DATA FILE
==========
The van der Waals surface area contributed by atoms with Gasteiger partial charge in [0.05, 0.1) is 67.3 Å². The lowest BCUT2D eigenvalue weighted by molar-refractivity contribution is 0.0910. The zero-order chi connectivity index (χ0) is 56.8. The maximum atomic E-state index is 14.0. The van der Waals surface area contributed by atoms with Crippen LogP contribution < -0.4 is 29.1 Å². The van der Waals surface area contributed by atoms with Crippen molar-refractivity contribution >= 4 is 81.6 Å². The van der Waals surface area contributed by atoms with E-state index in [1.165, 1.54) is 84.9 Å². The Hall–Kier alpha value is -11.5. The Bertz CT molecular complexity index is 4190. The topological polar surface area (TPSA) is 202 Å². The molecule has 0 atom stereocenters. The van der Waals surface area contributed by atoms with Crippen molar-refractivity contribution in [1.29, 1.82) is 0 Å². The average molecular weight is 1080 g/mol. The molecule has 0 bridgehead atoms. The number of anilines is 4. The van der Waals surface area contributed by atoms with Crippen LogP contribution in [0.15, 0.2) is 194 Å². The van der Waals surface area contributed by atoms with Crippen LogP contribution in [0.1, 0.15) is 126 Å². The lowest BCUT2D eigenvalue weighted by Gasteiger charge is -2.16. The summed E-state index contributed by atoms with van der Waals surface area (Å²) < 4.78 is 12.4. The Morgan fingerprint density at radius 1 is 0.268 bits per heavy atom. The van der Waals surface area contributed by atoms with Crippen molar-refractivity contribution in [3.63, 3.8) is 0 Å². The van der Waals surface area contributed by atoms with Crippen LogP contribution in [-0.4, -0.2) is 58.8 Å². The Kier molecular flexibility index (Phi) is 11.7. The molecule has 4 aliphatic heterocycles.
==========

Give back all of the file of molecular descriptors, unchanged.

The van der Waals surface area contributed by atoms with Gasteiger partial charge in [0.05, 0.1) is 67.3 Å². The lowest BCUT2D eigenvalue weighted by molar-refractivity contribution is 0.0910. The zero-order chi connectivity index (χ0) is 56.8. The maximum atomic E-state index is 14.0. The van der Waals surface area contributed by atoms with Crippen LogP contribution < -0.4 is 29.1 Å². The van der Waals surface area contributed by atoms with Crippen molar-refractivity contribution >= 4 is 81.6 Å². The van der Waals surface area contributed by atoms with E-state index in [1.165, 1.54) is 84.9 Å². The Hall–Kier alpha value is -11.5. The Bertz CT molecular complexity index is 4190. The topological polar surface area (TPSA) is 202 Å². The molecule has 0 atom stereocenters. The van der Waals surface area contributed by atoms with Crippen molar-refractivity contribution in [1.29, 1.82) is 0 Å². The average molecular weight is 1080 g/mol. The molecule has 0 bridgehead atoms. The number of anilines is 4. The van der Waals surface area contributed by atoms with Crippen LogP contribution in [0.15, 0.2) is 194 Å². The van der Waals surface area contributed by atoms with Crippen LogP contribution in [0.1, 0.15) is 126 Å². The lowest BCUT2D eigenvalue weighted by Gasteiger charge is -2.16. The summed E-state index contributed by atoms with van der Waals surface area (Å²) < 4.78 is 12.4. The Morgan fingerprint density at radius 1 is 0.268 bits per heavy atom. The van der Waals surface area contributed by atoms with Crippen molar-refractivity contribution in [3.63, 3.8) is 0 Å². The van der Waals surface area contributed by atoms with Crippen LogP contribution in [-0.4, -0.2) is 58.8 Å². The Kier molecular flexibility index (Phi) is 11.7. The molecule has 4 aliphatic heterocycles.